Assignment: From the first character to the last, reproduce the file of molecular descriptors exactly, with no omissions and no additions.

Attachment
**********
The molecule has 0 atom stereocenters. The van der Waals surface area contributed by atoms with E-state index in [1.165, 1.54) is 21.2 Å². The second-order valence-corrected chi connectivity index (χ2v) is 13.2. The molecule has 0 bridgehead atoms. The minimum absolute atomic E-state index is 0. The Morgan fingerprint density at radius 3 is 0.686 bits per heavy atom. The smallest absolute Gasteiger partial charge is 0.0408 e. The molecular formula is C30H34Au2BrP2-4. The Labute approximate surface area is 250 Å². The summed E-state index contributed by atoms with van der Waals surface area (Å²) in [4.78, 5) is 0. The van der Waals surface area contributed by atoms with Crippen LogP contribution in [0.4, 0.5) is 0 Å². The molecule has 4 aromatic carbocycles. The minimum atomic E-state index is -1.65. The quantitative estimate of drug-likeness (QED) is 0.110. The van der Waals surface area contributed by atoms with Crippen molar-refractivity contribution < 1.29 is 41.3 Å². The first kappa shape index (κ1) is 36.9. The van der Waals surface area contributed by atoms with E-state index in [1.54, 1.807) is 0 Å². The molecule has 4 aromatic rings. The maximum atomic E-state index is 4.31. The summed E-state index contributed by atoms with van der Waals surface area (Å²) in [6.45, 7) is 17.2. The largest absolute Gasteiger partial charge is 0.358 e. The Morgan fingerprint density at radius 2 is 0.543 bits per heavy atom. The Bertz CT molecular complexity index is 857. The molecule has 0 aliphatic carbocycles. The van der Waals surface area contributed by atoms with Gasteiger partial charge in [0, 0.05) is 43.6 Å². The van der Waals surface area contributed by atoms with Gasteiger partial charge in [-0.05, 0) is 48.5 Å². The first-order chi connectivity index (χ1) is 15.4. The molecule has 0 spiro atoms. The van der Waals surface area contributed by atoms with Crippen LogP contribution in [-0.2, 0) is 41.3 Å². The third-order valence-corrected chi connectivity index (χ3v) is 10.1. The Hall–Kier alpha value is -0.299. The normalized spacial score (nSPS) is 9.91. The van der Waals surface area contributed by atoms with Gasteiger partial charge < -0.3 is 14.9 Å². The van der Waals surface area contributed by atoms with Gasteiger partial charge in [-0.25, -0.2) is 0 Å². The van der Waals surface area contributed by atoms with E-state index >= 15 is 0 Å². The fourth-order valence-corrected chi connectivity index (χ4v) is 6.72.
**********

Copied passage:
The molecule has 0 atom stereocenters. The van der Waals surface area contributed by atoms with E-state index in [1.165, 1.54) is 21.2 Å². The second-order valence-corrected chi connectivity index (χ2v) is 13.2. The molecule has 0 bridgehead atoms. The minimum absolute atomic E-state index is 0. The Morgan fingerprint density at radius 3 is 0.686 bits per heavy atom. The smallest absolute Gasteiger partial charge is 0.0408 e. The molecular formula is C30H34Au2BrP2-4. The Labute approximate surface area is 250 Å². The summed E-state index contributed by atoms with van der Waals surface area (Å²) in [4.78, 5) is 0. The van der Waals surface area contributed by atoms with Crippen LogP contribution in [0.4, 0.5) is 0 Å². The molecule has 4 aromatic carbocycles. The minimum atomic E-state index is -1.65. The quantitative estimate of drug-likeness (QED) is 0.110. The van der Waals surface area contributed by atoms with Crippen molar-refractivity contribution < 1.29 is 41.3 Å². The first kappa shape index (κ1) is 36.9. The van der Waals surface area contributed by atoms with E-state index in [1.54, 1.807) is 0 Å². The molecule has 4 aromatic rings. The maximum atomic E-state index is 4.31. The summed E-state index contributed by atoms with van der Waals surface area (Å²) in [6.45, 7) is 17.2. The largest absolute Gasteiger partial charge is 0.358 e. The Morgan fingerprint density at radius 2 is 0.543 bits per heavy atom. The Bertz CT molecular complexity index is 857. The molecule has 0 aliphatic carbocycles. The van der Waals surface area contributed by atoms with Gasteiger partial charge in [0, 0.05) is 43.6 Å². The van der Waals surface area contributed by atoms with Gasteiger partial charge in [-0.05, 0) is 48.5 Å². The first-order chi connectivity index (χ1) is 15.4. The molecule has 0 spiro atoms. The van der Waals surface area contributed by atoms with Crippen LogP contribution in [-0.2, 0) is 41.3 Å². The third-order valence-corrected chi connectivity index (χ3v) is 10.1. The Hall–Kier alpha value is -0.299. The normalized spacial score (nSPS) is 9.91. The van der Waals surface area contributed by atoms with Gasteiger partial charge < -0.3 is 14.9 Å². The van der Waals surface area contributed by atoms with Gasteiger partial charge in [-0.25, -0.2) is 0 Å². The van der Waals surface area contributed by atoms with E-state index >= 15 is 0 Å². The fourth-order valence-corrected chi connectivity index (χ4v) is 6.72.